Rouault, T. A. The role of iron regulatory proteins in mammalian iron homeostasis and disease. Nat. Chem. Biol. 2, 406-414

Cell Biology and Metabolism Branch, National Institute of Child Health and Human Development, Building 18T, Room 101, National Institutes of Health, Bethesda, Maryland 20892, USA.
Nature Chemical Biology (Impact Factor: 13). 09/2006; 2(8):406-14. DOI: 10.1038/nchembio807
Source: PubMed


Iron regulatory proteins 1 and 2 (IRP1 and IRP2) are mammalian proteins that register cytosolic iron concentrations and post-transcriptionally regulate expression of iron metabolism genes to optimize cellular iron availability. In iron-deficient cells, IRPs bind to iron-responsive elements (IREs) found in the mRNAs of ferritin, the transferrin receptor and other iron metabolism transcripts, thereby enhancing iron uptake and decreasing iron sequestration. IRP1 registers cytosolic iron status mainly through an iron-sulfur switch mechanism, alternating between an active cytosolic aconitase form with an iron-sulfur cluster ligated to its active site and an apoprotein form that binds IREs. Although IRP2 is homologous to IRP1, IRP2 activity is regulated primarily by iron-dependent degradation through the ubiquitin-proteasomal system in iron-replete cells. Targeted deletions of IRP1 and IRP2 in animals have demonstrated that IRP2 is the chief physiologic iron sensor. The physiological role of the IRP-IRE system is illustrated by (i) hereditary hyperferritinemia cataract syndrome, a human disease in which ferritin L-chain IRE mutations interfere with IRP binding and appropriate translational repression, and (ii) a syndrome of progressive neurodegenerative disease and anemia that develops in adult mice lacking IRP2. The early death of mouse embryos that lack both IRP1 and IRP2 suggests a central role for IRP-mediated regulation in cellular viability.

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    • "Free iron (Fe 2+ or Fe 3+ ) is toxic even at concentrations below 10 −18 M because it promotes oxidative damage inside cells [7] [8]. However, the ferric ion is contained in the catalytic site of many proteins and enzymes for structural purposes [9] [10] [11] [12]. The formation of ferrihemoglobin (methemoglobin), which cannot bind to oxygen, is induced by the oxidation of heme iron to ferric ion [13]. "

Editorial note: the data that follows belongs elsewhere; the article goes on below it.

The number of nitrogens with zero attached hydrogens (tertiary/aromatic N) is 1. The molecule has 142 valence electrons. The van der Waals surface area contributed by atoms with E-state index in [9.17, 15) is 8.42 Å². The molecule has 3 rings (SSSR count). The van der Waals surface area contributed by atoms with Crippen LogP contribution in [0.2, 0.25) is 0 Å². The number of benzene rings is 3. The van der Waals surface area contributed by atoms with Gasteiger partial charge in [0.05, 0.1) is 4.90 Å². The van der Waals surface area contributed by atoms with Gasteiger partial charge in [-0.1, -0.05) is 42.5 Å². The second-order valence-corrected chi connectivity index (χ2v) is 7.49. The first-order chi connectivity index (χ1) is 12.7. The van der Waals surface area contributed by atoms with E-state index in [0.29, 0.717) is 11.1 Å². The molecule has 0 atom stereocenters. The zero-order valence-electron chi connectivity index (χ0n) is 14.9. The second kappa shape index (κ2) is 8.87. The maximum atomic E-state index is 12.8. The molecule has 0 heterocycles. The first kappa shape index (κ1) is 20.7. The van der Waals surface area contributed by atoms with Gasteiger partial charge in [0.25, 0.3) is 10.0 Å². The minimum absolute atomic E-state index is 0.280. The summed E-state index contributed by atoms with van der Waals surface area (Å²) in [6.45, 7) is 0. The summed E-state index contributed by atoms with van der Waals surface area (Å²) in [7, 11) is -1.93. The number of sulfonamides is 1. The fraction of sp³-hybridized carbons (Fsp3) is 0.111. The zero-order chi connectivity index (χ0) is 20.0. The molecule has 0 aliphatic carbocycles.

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    • "In the absence of iron, IRP1 and IRP2 bind to iron responsive elements (IREs) present in the 5 0 or 3 0 untranslated regions (UTRs) of the mRNAs encoding these proteins. This binding prevents or promotes translation of the encoded proteins (Hentze et al., 2010; Muckenthaler et al., 2008; Rouault, 2006). For example, the translation of the iron storage protein ferritin is regulated by IRP binding to an IRE present in the 5 0 UTR of the mRNA (Hentze et al., 1987). "
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    • "The biogenesis of this ISC within IRP1 occurs within the cytosolic ISC biogenesis (CIA) pathway, and is directly regulated by the activity of the 'CIA targeting complex', formed by the CIA ISC targeting proteins, CIA1, CIA2A and MMS19[110]. The acquisition of this (4Fe-4S) cluster converts IRP1 into a cytosolic aconitase, and thus IRP1's conversion to the ISC-containing form is dependent on active ISC biogenesis in the mitochondria and/or the cytosol[109]. IRP2 is unable to acquire an ISC[111], and it is instead regulated at the level of protein abundance by proteasomal degradation via the IRP2-targeting E3 ubiquitin ligase subunit, F-box and leucine-rich repeat protein 5 (FBXL5); a protein which itself is regulated at the level of protein stability by iron and oxygen[112,113]. For recent reviews of the IRP/IRE system in iron homeostasis, see114115116. "
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